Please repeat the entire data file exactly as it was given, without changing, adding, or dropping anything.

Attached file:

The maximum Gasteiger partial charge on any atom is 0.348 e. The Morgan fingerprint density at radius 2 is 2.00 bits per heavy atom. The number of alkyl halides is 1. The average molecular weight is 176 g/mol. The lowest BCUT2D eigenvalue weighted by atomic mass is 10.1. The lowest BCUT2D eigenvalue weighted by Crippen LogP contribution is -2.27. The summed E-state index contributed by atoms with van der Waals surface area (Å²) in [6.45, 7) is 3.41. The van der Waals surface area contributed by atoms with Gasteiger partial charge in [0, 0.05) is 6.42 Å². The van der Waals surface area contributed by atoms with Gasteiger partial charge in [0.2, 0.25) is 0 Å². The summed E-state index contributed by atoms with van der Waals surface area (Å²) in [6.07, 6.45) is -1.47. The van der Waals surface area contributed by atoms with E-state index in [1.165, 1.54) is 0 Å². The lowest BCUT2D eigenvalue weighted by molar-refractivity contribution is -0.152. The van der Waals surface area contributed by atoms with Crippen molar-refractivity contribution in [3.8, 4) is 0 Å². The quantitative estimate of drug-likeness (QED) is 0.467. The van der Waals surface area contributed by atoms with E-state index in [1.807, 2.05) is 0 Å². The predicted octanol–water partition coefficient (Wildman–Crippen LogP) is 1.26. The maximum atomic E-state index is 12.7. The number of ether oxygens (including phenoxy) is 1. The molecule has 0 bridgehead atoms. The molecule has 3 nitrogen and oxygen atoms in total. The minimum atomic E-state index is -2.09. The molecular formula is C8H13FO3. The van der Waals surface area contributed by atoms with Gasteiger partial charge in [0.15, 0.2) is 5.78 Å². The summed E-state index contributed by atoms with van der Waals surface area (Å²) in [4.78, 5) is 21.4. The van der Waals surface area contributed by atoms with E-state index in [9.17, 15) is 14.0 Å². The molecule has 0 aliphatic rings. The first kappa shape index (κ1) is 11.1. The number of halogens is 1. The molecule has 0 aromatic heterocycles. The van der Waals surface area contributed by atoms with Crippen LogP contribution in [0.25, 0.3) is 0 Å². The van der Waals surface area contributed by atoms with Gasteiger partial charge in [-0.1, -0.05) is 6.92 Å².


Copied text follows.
The maximum Gasteiger partial charge on any atom is 0.348 e. The Morgan fingerprint density at radius 2 is 2.00 bits per heavy atom. The number of alkyl halides is 1. The average molecular weight is 176 g/mol. The lowest BCUT2D eigenvalue weighted by atomic mass is 10.1. The lowest BCUT2D eigenvalue weighted by Crippen LogP contribution is -2.27. The summed E-state index contributed by atoms with van der Waals surface area (Å²) in [6.45, 7) is 3.41. The van der Waals surface area contributed by atoms with Gasteiger partial charge in [0, 0.05) is 6.42 Å². The van der Waals surface area contributed by atoms with Gasteiger partial charge in [0.2, 0.25) is 0 Å². The summed E-state index contributed by atoms with van der Waals surface area (Å²) in [6.07, 6.45) is -1.47. The van der Waals surface area contributed by atoms with E-state index in [1.165, 1.54) is 0 Å². The lowest BCUT2D eigenvalue weighted by molar-refractivity contribution is -0.152. The van der Waals surface area contributed by atoms with Crippen molar-refractivity contribution in [3.8, 4) is 0 Å². The quantitative estimate of drug-likeness (QED) is 0.467. The van der Waals surface area contributed by atoms with E-state index in [1.807, 2.05) is 0 Å². The predicted octanol–water partition coefficient (Wildman–Crippen LogP) is 1.26. The maximum atomic E-state index is 12.7. The number of ether oxygens (including phenoxy) is 1. The molecule has 0 bridgehead atoms. The molecule has 3 nitrogen and oxygen atoms in total. The minimum atomic E-state index is -2.09. The molecular formula is C8H13FO3. The van der Waals surface area contributed by atoms with Gasteiger partial charge in [0.15, 0.2) is 5.78 Å². The summed E-state index contributed by atoms with van der Waals surface area (Å²) in [4.78, 5) is 21.4. The van der Waals surface area contributed by atoms with E-state index in [9.17, 15) is 14.0 Å². The molecule has 0 aliphatic rings. The first kappa shape index (κ1) is 11.1. The number of halogens is 1. The molecule has 0 aromatic heterocycles. The van der Waals surface area contributed by atoms with Crippen LogP contribution in [0.25, 0.3) is 0 Å². The van der Waals surface area contributed by atoms with Gasteiger partial charge in [-0.1, -0.05) is 6.92 Å².